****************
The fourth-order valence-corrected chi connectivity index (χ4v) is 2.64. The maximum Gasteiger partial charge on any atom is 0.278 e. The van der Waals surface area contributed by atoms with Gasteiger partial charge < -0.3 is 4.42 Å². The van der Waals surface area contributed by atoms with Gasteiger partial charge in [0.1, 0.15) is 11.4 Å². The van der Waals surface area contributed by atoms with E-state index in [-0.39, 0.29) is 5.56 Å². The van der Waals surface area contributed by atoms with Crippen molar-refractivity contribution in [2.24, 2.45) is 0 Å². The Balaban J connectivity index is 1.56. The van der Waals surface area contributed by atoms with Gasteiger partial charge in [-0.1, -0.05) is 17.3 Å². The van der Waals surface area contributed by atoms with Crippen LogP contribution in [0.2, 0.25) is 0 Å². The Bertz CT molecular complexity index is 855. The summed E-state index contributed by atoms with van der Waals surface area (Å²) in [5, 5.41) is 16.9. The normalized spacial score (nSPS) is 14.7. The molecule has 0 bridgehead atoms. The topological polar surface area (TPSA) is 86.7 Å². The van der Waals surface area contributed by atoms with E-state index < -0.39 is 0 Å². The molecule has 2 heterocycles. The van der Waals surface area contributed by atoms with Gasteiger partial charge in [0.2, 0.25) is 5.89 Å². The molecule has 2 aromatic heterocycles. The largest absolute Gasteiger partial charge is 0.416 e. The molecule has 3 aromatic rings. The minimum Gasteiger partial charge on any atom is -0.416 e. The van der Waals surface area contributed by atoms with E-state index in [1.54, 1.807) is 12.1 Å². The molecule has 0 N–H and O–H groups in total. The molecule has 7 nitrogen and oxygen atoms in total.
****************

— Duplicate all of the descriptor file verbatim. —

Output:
The fourth-order valence-corrected chi connectivity index (χ4v) is 2.64. The maximum Gasteiger partial charge on any atom is 0.278 e. The van der Waals surface area contributed by atoms with Gasteiger partial charge < -0.3 is 4.42 Å². The van der Waals surface area contributed by atoms with Gasteiger partial charge in [0.1, 0.15) is 11.4 Å². The van der Waals surface area contributed by atoms with E-state index in [-0.39, 0.29) is 5.56 Å². The van der Waals surface area contributed by atoms with Crippen molar-refractivity contribution in [2.24, 2.45) is 0 Å². The Balaban J connectivity index is 1.56. The van der Waals surface area contributed by atoms with Gasteiger partial charge in [-0.1, -0.05) is 17.3 Å². The van der Waals surface area contributed by atoms with Crippen LogP contribution in [0.2, 0.25) is 0 Å². The Bertz CT molecular complexity index is 855. The summed E-state index contributed by atoms with van der Waals surface area (Å²) in [5, 5.41) is 16.9. The normalized spacial score (nSPS) is 14.7. The molecule has 0 bridgehead atoms. The topological polar surface area (TPSA) is 86.7 Å². The van der Waals surface area contributed by atoms with E-state index < -0.39 is 0 Å². The molecule has 2 heterocycles. The van der Waals surface area contributed by atoms with Gasteiger partial charge in [0.2, 0.25) is 5.89 Å². The molecule has 2 aromatic heterocycles. The largest absolute Gasteiger partial charge is 0.416 e. The molecule has 3 aromatic rings. The minimum Gasteiger partial charge on any atom is -0.416 e. The van der Waals surface area contributed by atoms with E-state index in [1.54, 1.807) is 12.1 Å². The molecule has 0 N–H and O–H groups in total. The molecule has 7 nitrogen and oxygen atoms in total.